Volkswagen

A Long Road Back

Just 5 weeks ago I was sitting in a tone of voice session where Volkswagen were held up as a great example of both short and long copy, and rightly so.

Deliberate deception is worse than a faulty part. It undermines the honesty and trust that their iconic tone of voice has carefully cultivated across the decades. It will take quite a bit of time and a lot of exceptional marketing for them to get back up to their once lofty place.

Volkswagen has a long history of nailing their advertising, all emanating from the iconic ‘Lemon’ and ‘Think Small’ ads which helped launch the VW Beetle in the U.S, back in the early 60’s.

The main thing that strikes me when reading the long copy for these ads is that they could have been written yesterday. It must have been exciting in the 60’s to see these ads breaking the mould. Boldly honest with a fresh, self-deprecating humour. Pioneering, timeless copy that is true genius.

Jump forward to now, and the future is looking exceptionally uncertain for Volkswagen. Their manipulation of car emissions, by inserting a defeat device into some diesel engines to falsify emissions data, has rocked the company, wiping billions off their global value and causing its chief executive Martin Winterkorn to resign, with the prospect of criminal charges to come.

This topical VW Viz Top Tip made us laugh: 

"VOLKSWAGEN. Put things in perspective by pointing out it’s not as if you fucked a dead pig in the face."

It actually raises quite a pertinent point. Putting their misdemeanor into perspective could help. Initially I thought that long-term, Volkswagen won’t be permanently damaged by this. The story is still unfolding and expanding, and it seems more car manufacturers may get implicated, so it then becomes a bit like the MP’s expenses scandal; public opinion dismisses and forgets it, as all parties have done it. It could become a car manufacturing industry problem, not only Volkswagen’s problem. Also, as much as it disappoints me to say it, I am not sure how much the average person truly cares about emissions. If Volkswagen had created a device to accelerate diesel consumption, in a dodgy deal with oil companies to boost diesel sales, then there would be more outcry, as it hits the consumer’s pocket.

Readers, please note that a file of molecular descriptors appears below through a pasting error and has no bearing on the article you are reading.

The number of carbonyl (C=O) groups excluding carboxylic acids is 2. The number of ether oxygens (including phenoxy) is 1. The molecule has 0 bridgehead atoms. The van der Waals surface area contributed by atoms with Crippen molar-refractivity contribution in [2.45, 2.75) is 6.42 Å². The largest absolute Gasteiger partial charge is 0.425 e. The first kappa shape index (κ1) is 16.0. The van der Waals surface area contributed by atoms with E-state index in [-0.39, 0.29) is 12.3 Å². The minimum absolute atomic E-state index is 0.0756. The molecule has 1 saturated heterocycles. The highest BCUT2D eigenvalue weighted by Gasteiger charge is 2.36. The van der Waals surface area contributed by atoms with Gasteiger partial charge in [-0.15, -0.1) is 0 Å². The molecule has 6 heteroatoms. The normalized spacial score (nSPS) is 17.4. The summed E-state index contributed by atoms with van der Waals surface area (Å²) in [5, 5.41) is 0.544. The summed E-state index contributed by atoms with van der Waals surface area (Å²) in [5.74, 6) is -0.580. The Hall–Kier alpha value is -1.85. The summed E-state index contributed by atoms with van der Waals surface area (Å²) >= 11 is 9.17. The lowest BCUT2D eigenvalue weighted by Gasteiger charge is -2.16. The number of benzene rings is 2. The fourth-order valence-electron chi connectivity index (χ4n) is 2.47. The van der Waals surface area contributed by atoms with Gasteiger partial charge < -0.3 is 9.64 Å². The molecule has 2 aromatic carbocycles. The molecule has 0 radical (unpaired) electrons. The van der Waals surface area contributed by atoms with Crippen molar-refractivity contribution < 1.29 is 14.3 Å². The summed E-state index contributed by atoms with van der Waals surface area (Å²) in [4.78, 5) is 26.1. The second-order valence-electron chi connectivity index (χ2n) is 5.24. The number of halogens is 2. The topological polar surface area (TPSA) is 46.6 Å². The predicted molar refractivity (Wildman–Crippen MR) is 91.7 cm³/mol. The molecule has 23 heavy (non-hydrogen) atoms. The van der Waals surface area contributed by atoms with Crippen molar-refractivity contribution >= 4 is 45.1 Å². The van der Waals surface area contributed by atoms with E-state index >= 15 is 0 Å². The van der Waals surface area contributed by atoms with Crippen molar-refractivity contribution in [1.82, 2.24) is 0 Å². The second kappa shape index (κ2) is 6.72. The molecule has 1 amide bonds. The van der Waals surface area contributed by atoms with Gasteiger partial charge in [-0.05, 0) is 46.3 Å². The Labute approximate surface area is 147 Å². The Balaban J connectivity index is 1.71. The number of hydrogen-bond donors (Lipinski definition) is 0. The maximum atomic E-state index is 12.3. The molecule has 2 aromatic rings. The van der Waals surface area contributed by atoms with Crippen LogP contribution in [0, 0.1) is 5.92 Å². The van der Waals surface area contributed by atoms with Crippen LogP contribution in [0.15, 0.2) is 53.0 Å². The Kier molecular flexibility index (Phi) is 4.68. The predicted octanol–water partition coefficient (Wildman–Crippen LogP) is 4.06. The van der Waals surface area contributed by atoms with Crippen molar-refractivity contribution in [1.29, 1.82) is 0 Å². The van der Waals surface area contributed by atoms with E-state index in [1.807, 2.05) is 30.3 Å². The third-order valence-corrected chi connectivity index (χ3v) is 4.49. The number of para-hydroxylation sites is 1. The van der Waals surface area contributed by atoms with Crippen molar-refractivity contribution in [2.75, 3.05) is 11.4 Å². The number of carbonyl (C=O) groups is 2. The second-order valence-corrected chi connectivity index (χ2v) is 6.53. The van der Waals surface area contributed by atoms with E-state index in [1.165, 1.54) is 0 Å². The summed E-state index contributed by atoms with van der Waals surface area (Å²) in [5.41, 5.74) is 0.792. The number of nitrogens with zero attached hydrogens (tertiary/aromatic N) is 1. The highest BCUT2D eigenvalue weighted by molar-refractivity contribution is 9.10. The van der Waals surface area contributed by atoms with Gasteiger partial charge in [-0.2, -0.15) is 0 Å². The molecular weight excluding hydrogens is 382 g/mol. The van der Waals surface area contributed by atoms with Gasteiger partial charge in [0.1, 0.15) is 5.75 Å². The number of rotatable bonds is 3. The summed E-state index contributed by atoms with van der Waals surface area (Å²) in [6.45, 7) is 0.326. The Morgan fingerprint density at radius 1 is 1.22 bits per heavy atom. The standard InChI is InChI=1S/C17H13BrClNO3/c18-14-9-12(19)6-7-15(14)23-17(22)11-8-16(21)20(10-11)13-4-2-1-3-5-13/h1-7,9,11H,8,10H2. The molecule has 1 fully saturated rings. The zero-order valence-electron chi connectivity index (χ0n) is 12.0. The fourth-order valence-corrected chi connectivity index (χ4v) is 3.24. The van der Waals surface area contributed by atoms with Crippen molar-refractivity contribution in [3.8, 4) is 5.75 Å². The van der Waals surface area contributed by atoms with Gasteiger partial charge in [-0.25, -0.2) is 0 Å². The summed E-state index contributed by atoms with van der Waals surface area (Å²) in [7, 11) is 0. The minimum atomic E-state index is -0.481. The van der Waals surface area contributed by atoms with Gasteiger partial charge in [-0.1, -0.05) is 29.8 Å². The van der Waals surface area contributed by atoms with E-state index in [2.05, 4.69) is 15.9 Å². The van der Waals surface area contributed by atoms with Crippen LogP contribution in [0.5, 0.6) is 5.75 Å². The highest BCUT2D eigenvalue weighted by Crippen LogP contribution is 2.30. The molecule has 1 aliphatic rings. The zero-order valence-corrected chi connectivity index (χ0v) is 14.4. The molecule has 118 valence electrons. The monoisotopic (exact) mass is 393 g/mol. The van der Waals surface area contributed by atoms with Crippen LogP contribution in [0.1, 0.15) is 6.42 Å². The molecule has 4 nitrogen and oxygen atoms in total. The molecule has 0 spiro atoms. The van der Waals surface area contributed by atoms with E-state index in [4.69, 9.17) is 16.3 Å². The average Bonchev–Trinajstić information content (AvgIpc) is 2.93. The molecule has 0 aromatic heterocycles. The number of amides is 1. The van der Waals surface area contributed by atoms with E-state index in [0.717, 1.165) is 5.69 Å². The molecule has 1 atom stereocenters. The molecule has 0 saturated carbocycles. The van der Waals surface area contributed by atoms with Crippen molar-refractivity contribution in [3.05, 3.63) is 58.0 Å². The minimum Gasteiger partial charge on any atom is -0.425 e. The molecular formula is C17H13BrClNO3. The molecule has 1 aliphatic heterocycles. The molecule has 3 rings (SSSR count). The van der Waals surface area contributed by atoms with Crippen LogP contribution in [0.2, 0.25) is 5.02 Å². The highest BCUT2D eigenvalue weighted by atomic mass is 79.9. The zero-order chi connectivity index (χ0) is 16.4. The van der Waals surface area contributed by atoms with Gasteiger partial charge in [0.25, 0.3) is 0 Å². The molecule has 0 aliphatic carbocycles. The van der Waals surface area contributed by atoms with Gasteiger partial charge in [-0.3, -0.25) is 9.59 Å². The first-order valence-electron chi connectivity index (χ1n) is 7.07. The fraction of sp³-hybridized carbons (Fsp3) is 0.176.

But this morning I read a piece in The Drum containing some findings from YouGov BrandIndex UK, which indicate some severe brand damage for Volkswagen.

Sarah Murphy from You Gov, states: “experience tells us that once this metric begins a concerted move south, a brand is in trouble as it points to it being more than a headline-generated storm in a teacup and instead being a real problem that is having a notable impact on all areas of its public perception”.

Deliberate deception is worse than a faulty part. It undermines the honesty and trust that their iconic tone of voice has carefully cultivated across the decades. It will take quite a bit of time and a lot of exceptional marketing for them to get back up to their once lofty place.

The current situation has naturally made them ripe for parody. Vikki Ross pointed me in the direction of some great topical ads created by students she teaches at the London Advertising School, including this inspired ‘Melon’ ad.

Gasp blog vw melon

Superb ad above created by talented folk at School of Communication Arts: Alicia Cliffe, Sebastien Thomas and Nick Lindo.

But if anyone can deal with the current situation with deft comedic self-deprecation, it is Volkswagen themselves. Maybe this could form part of the comeback; ads that send themselves up. It would be bold, but Volkswagen has certainly been bold in the past. Once the dust settles, maybe they should employ the bright young things at the SCA, and it will be time to resume being bold and honest. But the jury is still out on whether the public will see them as trust-worthy ever again.

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